Each of these health insurance providers will offer Platinum, Gold, Silver, and Bronze plans as well as catastrophic plans with varying premiums, deductibles and levels of coverage. Plans will be available for individuals and families, and some providers will also offer plans for small businesses.
How much will the premiums be?
A preliminary list of what the monthly premiums will be for all Exchange plans in New York State is available at http://www.governor.ny.gov/assets/documents/Approved2014HealthInsuranceRates.pdf. Remember that not all of the listed plans will be available in your area, so use the links above to determine which ones will be available.
The premium you pay for health plans purchased through the Marketplace may be further reduced through a Federal subsidy if your household income is below 400 percent of the federal poverty level ($45,960 for individuals and $94,200 for a family of four). You can check your eligibility for this subsidy and see how much of a discount you may be eligible to receive using the Tax Credit and Premium Estimator found at http://www.healthbenefitexchange.ny.gov/resource/tax-credit-and-premium-estimator.
How do I know which plan is best for me or my family?
Selecting the right coverage is not always easy. The plan with the lowest premium is often not the best choice, especially when dealing with a high-cost conditions such as hemophilia and other bleeding disorders. It is more important to determine which plan will cover all of the things you and your family need for the lowest out-of-pocket cost.
The National Hemophilia Foundation (NHF) has a Personal Health Insurance Toolkit which can help you figure this out. You can download a copy of the Toolkit at http://www.hemophilia.org/NHFWeb/Resource/StaticPages/menu0/menu4/menu306/Toolkit.pdf. Printed copies will be available at the Mary M. Gooley Hemophilia Center at no charge.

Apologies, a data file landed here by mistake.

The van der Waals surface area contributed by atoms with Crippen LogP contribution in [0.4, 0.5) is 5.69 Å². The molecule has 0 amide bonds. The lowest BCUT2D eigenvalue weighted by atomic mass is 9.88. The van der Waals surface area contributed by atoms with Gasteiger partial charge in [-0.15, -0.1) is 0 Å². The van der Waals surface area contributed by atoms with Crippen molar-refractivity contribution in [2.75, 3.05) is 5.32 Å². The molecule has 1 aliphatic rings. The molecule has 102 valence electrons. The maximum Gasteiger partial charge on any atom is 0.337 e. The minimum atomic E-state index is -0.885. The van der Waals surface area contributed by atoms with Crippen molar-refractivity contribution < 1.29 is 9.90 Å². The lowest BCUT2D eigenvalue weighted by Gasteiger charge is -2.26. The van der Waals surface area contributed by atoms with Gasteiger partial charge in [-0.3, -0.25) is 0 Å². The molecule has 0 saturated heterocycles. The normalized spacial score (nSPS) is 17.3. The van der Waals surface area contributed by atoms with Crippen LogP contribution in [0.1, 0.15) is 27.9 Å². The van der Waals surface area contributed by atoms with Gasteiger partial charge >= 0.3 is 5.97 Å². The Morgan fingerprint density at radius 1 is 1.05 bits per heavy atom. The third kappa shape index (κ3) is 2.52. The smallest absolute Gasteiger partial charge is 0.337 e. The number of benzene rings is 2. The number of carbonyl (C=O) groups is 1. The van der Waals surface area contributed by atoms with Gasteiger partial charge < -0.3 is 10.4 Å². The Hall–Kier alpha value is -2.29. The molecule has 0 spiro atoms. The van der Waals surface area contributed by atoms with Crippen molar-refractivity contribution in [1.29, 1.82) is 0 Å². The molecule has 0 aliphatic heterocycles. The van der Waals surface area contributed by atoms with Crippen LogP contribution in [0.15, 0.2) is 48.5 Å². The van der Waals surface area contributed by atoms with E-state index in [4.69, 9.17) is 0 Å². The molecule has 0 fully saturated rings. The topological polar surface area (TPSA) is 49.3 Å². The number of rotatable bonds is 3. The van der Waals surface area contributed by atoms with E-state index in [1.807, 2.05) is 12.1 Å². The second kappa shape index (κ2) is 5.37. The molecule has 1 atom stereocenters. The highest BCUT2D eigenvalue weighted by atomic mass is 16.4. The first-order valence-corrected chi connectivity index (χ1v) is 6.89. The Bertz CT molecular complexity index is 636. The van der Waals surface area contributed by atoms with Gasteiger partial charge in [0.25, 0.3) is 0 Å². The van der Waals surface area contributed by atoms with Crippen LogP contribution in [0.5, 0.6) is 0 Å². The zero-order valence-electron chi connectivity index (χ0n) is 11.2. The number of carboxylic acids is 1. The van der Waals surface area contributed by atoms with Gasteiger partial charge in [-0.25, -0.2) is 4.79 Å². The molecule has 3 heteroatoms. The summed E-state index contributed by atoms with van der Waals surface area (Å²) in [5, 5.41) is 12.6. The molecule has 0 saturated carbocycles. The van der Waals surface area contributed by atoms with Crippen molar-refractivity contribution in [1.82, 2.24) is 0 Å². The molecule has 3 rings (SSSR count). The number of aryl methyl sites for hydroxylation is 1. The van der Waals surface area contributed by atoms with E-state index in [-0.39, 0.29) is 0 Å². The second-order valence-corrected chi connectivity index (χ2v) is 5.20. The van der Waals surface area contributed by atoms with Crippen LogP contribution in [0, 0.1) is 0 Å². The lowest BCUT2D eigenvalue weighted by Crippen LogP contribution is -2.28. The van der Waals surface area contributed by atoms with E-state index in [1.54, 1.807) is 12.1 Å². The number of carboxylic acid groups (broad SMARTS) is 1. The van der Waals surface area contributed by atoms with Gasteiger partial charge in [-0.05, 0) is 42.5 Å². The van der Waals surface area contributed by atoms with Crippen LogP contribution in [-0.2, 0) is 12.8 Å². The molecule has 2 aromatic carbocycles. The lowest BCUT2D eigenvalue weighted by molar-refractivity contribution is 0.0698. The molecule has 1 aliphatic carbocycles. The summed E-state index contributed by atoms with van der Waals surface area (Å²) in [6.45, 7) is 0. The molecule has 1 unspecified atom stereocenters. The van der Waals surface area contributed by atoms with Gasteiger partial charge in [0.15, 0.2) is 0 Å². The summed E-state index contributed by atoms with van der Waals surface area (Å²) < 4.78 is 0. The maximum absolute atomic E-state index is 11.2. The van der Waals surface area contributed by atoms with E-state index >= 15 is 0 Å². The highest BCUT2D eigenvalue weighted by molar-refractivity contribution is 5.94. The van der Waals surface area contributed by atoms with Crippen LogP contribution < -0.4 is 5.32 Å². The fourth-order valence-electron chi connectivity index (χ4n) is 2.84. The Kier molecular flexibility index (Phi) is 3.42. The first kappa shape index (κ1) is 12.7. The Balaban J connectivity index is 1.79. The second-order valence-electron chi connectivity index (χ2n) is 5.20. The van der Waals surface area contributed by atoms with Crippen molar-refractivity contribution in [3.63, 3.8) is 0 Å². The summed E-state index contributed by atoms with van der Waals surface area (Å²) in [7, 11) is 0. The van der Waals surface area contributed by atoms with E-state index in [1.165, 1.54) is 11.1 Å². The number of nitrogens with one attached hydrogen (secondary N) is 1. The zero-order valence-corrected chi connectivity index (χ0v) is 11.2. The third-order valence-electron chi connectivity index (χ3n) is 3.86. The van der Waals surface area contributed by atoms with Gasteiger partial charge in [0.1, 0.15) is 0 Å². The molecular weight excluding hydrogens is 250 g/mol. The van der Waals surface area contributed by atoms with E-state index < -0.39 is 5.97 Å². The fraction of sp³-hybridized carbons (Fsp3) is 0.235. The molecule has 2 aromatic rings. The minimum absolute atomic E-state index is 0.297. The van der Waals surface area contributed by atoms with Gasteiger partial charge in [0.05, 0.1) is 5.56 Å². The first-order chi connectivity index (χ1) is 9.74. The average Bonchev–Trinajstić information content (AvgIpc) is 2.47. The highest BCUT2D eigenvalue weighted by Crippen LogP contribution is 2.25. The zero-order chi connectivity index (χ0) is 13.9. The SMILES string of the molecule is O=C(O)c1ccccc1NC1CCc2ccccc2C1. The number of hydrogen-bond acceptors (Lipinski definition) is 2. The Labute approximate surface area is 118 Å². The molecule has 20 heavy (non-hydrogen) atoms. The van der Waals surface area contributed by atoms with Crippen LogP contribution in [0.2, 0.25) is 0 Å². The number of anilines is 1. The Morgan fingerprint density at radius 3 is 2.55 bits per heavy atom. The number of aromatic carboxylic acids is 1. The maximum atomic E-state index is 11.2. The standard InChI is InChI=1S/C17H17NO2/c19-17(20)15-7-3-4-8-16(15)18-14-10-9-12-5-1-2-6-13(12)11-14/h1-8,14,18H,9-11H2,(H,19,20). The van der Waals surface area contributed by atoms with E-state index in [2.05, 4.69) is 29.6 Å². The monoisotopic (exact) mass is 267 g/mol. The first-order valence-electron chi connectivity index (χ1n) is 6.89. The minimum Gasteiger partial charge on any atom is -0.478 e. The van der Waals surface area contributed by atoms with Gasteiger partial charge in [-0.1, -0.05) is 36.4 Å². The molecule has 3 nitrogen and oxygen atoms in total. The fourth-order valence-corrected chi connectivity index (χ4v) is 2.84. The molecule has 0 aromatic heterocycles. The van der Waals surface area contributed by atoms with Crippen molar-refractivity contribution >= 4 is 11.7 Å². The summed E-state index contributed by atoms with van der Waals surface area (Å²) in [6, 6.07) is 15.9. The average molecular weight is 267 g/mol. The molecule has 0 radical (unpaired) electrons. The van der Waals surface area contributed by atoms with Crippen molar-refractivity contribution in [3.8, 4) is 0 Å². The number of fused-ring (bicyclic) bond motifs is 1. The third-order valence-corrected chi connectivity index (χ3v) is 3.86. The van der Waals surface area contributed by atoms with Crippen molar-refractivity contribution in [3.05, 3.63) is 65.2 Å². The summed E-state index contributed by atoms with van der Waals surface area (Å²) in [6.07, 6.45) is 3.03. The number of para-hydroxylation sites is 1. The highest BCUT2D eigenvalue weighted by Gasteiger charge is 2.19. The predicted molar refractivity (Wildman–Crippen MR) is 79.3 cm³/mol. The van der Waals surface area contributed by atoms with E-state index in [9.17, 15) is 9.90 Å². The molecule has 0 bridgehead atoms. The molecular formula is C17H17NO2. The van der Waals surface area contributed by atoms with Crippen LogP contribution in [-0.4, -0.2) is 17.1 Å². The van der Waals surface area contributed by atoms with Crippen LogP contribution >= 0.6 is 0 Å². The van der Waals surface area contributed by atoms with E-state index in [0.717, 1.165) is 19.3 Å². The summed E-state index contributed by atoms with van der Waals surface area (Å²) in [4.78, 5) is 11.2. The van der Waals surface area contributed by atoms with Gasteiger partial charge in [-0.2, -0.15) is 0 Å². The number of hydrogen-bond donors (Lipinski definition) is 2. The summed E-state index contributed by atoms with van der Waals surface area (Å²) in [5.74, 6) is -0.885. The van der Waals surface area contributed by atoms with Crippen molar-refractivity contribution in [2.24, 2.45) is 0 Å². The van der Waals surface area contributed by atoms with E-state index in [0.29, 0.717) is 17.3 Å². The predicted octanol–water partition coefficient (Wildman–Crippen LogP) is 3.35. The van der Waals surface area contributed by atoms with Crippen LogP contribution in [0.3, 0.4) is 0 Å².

The State of New York will be establishing Navigators who will assist individuals seeking to evaluate their options and enroll in a plan. A variety of community health organizations around the state will be designated as navigators. Assistance will be available on line, by telephone, and in person, depending on the organization and locale. More information about the navigator program and all aspects of the exchange are available on the New York State of Health website at www.nystateofhealth.ny.gov.
Additional information about options and resources in your area may also be available from the Mary M. Gooley Hemophilia Center on this website or by calling 585-922-5700
New York State Bleeding Disorders Coalition
The Mary M. Gooley Hemophilia Center is a member of the Coalition. The Coalition is a voluntary collaboration among Hemophilia Treatment Centers and Hemophilia patient organizations. It is dedicated to ensuring that people affected by bleeding disorders have access to quality health care, giving them the opportunity to live a full and active life. Visit the Coalition website at www.NYSBDCoalition.org
Coalition Who We Are
Cost and Comprehensive Care in New York
About Bleeding Disorders